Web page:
A brief history of bras in the crossword puzzle
Bras as we know them have been around for over a century. “Historically, the underwear industry has been much more adept at interacting with and listening to consumers than garment-focused fashion production sectors,” said Deirdre Clemente, fashion historian and associate professor at the University of Nevada at Las Vegas. Since the early 1920s, women had been hugely involved in the production of bras and underwear, as partners – usually with their husbands – in businesses and as designers, she added. . “Unlike garment manufacturing in the 1920s, underwear production was not a male-dominated top-down industry.”
The development of bras has been linked to the development of production methods and capabilities, Ms Clemente said, but “versions of bras have been around since ancient times”.
The first “breast support” patent in the United States was issued in 1863 to Luman L. Chapman, a corset-maker or person who makes and fits corsets, according to Jane Farrell-Beck, co-author of “Uplift: The Bra in America”. .” Between 1863 and 1969, hundreds of similar patents were issued in the United States, she said in an interview.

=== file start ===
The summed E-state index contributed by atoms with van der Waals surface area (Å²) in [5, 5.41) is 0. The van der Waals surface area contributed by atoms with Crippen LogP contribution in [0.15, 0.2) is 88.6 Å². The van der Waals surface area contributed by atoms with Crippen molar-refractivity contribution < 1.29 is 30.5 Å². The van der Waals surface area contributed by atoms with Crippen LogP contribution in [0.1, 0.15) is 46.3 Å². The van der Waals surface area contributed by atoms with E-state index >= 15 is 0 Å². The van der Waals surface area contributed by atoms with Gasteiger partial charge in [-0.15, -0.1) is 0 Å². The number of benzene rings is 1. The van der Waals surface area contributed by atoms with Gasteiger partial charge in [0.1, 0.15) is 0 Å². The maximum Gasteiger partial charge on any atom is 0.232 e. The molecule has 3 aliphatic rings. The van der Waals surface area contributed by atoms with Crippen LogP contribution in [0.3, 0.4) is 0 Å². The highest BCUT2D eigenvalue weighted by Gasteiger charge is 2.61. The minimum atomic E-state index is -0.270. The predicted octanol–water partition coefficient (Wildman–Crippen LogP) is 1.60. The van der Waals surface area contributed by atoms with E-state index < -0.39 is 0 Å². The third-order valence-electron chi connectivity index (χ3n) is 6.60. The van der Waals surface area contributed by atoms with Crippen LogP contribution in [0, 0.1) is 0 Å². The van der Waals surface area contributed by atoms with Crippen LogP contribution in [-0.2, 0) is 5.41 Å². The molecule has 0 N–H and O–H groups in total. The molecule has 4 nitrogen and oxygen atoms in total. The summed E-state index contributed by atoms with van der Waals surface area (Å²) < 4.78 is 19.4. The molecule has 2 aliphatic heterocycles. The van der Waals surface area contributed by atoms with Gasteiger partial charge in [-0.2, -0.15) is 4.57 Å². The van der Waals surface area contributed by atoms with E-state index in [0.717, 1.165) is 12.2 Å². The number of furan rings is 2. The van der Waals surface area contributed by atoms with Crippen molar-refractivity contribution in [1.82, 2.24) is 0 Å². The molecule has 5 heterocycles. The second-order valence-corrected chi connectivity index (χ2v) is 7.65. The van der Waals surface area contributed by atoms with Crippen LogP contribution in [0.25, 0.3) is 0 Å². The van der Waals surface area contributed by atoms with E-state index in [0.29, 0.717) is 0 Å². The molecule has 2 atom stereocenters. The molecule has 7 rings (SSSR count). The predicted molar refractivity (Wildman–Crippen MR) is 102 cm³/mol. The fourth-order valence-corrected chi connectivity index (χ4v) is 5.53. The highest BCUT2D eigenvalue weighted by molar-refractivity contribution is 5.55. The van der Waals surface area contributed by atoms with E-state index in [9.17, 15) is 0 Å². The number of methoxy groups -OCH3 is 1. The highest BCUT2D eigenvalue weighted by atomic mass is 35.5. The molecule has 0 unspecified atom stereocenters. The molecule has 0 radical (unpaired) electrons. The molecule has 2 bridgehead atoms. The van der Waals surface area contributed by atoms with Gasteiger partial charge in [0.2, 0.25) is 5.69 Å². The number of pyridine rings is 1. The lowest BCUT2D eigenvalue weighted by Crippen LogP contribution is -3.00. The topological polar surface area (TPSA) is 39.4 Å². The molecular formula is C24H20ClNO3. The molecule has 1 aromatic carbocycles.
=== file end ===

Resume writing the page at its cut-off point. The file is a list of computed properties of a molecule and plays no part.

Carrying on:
During World War II, uniforms, tents and other military items were in high demand, so many consumer hardware products became scarce, Ms. Farrell-Beck said. Additionally, large amounts of metal and rubber were needed for aircraft, tanks, and battleships. “1940s bras had to conform to the fabric limitations imposed during the World War II years,” Ms Farrell-Beck said. They had very little elastic and weren’t very glamorous, she added. Once the war was over, wiring became available again, leading to the advent of strapless bras. “Newly developed synthetic materials, such as spandex, have made bras more comfortable,” Ms. Farrell-Beck said. “Color and details have entered the new styles; foam, and later fiber padding, gave padded bras their punch.
In 1983, a wife and husband duo, Valeria and Ugo Campello, founded Cosabella, an Italian lingerie company. Their son, Guido Campello, who is now co-CEO of the company, said it was his mother’s dream to “bring color” to the lingerie industry. “She wanted to go beyond the black, white and tan lingerie she had in her top drawer,” he said.